Every salesperson has had it drilled into his or her head that time is money and should be valued accordingly. So I won’t give you another lecture on time management. Instead, I’ll emphasize the importance of also realizing the value of your prospect’s time.
Now that’s a switch, isn’t it? Too often, salespeople are so wrapped up in what they’ve been told in sales meetings about spending their time wisely that they fail to consider that their customers think the same way! Frequently a salesperson gets shot out of the saddle before getting a foot in the door because he was thoughtless about the value of the prospect’s time. Look at it this way: The best prospects are those who can afford to buy your product. And generally, people with money accumulated their wealth because they make the best use of their time. When Willie Sutton, the famous bank robber, was asked why he robbed banks, he replied: “Because that’s where the money is”. For the same reason, you want to give sales presentations to people who value their time. To accomplish this, you must respect their time and understand how protective they are of it.
Successful professional and business people are incredibly busy and generally have “gatekeepers” who are instructed to screen salespeople, to weed out those who have not tried to call ahead for an appointment, and to allow only the one-in-a-dozen or so past the gate and into the boss’s chambers. Gatekeepers are given this assignment because their bosses are swamped with meetings, telephone calls, and visitors—especially salespeople. If top executives and business owners listened to everybody who called on them, they’d accomplish nothing else with their time. Still, there are times when they must grant audiences with salespeople to keep abreast of the latest developments.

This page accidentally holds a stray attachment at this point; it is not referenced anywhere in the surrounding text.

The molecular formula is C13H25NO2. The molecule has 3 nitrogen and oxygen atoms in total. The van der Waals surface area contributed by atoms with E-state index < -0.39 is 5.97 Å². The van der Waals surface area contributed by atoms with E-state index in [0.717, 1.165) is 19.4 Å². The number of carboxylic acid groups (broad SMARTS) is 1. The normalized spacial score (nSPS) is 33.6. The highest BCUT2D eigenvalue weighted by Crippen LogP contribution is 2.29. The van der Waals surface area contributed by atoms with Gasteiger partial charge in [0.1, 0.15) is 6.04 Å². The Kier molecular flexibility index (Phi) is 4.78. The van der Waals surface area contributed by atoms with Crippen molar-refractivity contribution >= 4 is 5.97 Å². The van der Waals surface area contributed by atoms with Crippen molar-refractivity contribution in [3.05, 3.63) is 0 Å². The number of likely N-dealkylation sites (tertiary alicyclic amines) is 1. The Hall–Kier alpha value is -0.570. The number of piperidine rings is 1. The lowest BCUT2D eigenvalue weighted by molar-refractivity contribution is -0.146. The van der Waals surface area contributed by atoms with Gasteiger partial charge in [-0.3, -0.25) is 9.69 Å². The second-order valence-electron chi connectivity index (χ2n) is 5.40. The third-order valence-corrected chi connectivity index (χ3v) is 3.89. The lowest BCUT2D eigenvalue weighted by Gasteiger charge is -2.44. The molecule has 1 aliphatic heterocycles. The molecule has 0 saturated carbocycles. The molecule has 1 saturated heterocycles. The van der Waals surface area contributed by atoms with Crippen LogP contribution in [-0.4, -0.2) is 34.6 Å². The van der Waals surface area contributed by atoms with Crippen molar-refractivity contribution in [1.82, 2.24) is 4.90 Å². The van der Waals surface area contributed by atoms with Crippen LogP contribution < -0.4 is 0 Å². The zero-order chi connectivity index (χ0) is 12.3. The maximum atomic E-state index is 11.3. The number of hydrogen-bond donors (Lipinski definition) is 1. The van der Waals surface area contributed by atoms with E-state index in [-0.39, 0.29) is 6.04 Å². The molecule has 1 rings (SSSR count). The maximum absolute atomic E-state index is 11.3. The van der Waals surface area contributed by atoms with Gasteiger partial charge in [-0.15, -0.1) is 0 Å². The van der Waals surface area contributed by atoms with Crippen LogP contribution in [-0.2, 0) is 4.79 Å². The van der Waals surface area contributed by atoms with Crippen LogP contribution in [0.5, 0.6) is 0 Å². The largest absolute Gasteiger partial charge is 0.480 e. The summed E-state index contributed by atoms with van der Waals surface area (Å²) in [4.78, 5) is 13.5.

I always believed that time spent with Joe Girard was time put to good use, and I was certain that my call was one of the most important appointments my prospects could schedule. I recommend that when you’re in a prospect’s office you want to set the stage so everything is working in your favor. This often means scheduling a meeting at a future date when the prospect can devote his or her undivided attention to what you have to sell. Make the most of the time you have with the people you do business with and always be organized so you can give a thorough presentation.
I admit that it’s tempting to give an on-the-spot presentation to an eager prospect who greets you warmly and announces: “Come right into my office and let me see what you’ve got to sell, but make it fast because I’ve got only twenty minutes and then I have to leave and get to a meeting”. Obviously, it is self defeating to try to give a sixty-minute presentation in twenty minutes. In this situation, I advise you to look at your watch and say: “Mr. Prospect, I’m sorry, but I’m running late for an appointment, and as much as I’d like to, I don’t have five minutes to spare. The sole purpose of my call today was to stop by to introduce myself. I only work on appointment, so let’s set up a date when we can get together for an hour, which is the time I need to adequately present my product to you”.
This straightforward approach demonstrates that you respect your prospect’s time as much as your own. What’s more, it provides you with a solid appointment with a bona fide prospect, and establishes you as a professional!